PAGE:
In December, Ireland defeated Scotland to finish third in the Autumn Nations Cup

Ireland and Scotland will face each other on the billiard stages of the 2023 Rugby World Cup in France.

England – the 2019 finalists – will play Japan and Argentina, while the 2019 semi-finalists Wales will face Australia and Fiji.

This is the second time in a row that Ireland and Scotland are being held together, as Ireland was knocked out of the group the last time.

Defending champions South Africa also joined the two teams in Group B.

Welles also played Australia and Fiji in the pool stages in 2019, taking top spot in the group before veering past Springboks in the semi-finals.

In Group A, host France faces three-time winners New Zealand, and Italy, which has won the Six Nations Championship.

Only 12 teams have qualified for the tournament so far, with eight qualifying matches to be completed by November 2022.

The two sides are divided into four swimming pools of five each, and the first two teams from each pool qualify for the quarter-finals.

Last year’s tournament in Japan was only the second time Scotland had failed to exit the pool stages, having also done so in 2011.

In 2019, Gregor Townsend’s men lost to Ireland and Japan, both of whom advanced to the quarter-finals.

The tournament will be held from September 8 to October 21, 2023 across 10 French cities, with the largest venue in Paris, Stade de France, and the smallest stadium in Nice.

The full match list, with the date, venue and times of all matches, will be announced at the end of February 2021.

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“We want to be our best in 2023” – what they said

Ireland coach Andy Farrell said: “There is nothing better than the Rugby World Cup draw to get the juices flowing. I’m so excited.

“The way the second and third tier countries develop, if you as a first-class country are not preparing properly, you will fail.”

Gregor Townsend said: “It’s going to be a great tournament. I think it’s the hardest group in the current world ranking. It’s going to be very competitive.

“Every four years, the World Cup gets bigger and bigger for our sport. There is a long-term focus on developing a team that can play the best rugby game in 2023.”

Wayne Bevac, Welsh coach said: “It’s a similar gathering but in another country. We’re definitely very excited.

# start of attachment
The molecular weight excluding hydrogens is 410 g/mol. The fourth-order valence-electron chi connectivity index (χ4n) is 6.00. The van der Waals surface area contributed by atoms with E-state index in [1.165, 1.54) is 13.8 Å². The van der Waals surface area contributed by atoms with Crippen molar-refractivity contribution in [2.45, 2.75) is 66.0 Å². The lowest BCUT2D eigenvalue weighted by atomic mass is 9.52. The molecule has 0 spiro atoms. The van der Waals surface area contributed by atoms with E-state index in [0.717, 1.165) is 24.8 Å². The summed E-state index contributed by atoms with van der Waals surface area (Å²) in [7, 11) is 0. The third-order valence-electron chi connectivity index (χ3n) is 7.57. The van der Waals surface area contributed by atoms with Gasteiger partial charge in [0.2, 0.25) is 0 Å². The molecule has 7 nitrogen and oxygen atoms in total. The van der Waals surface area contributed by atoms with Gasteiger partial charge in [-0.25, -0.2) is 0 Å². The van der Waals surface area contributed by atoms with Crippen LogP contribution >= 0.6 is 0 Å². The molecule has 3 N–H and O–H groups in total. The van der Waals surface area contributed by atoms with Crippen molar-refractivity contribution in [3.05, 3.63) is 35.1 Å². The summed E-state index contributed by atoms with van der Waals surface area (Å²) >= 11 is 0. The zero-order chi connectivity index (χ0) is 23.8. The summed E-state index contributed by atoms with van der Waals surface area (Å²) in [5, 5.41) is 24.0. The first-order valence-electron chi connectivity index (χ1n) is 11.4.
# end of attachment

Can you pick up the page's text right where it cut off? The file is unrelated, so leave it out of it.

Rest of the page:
“It gives us a real focal point now. Everyone has to be ready in every match. There is a lot of work to be done but building depth is really important to us.”

England coach Eddie Jones said: “ Argentina is a great team, and Japan is probably the most advanced team in the world.

“They are tough groups. We just have to be at our best. We can’t worry too much about the other teams. The 2023 World Cup is the time when we want to be at our best, not before, not after.”

Why is withdrawing now?

There are less than three years left before the tournament begins and the draw has been based on the world rankings as of January this year.

Positions are usually used after this year’s fall exams to form the draw teams, but some teams – for example South Africa and Japan – have not played in 2020 due to the coronavirus pandemic.

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Welles benefited from this as they were listed among the top performers but have since slipped to ninth place in the world.

In the future, the Rugby World Cup board recommended that a draw be held less than a year before the event to ensure the pools better reflect performance at that time.

Group A. Group B.
New Zealand South Africa
France Ireland
Italy Scotland
Americas Qualifiers Asia / Pacific Qualifiers
Africa Qualifiers European Qualifiers
Group C. D pool
Wells England
Australia Japan
Fiji Argentina
European Qualifiers Oceania qualification
qualification Americas Qualifiers

Matching banner image for the second dayAppendix to the FA Cup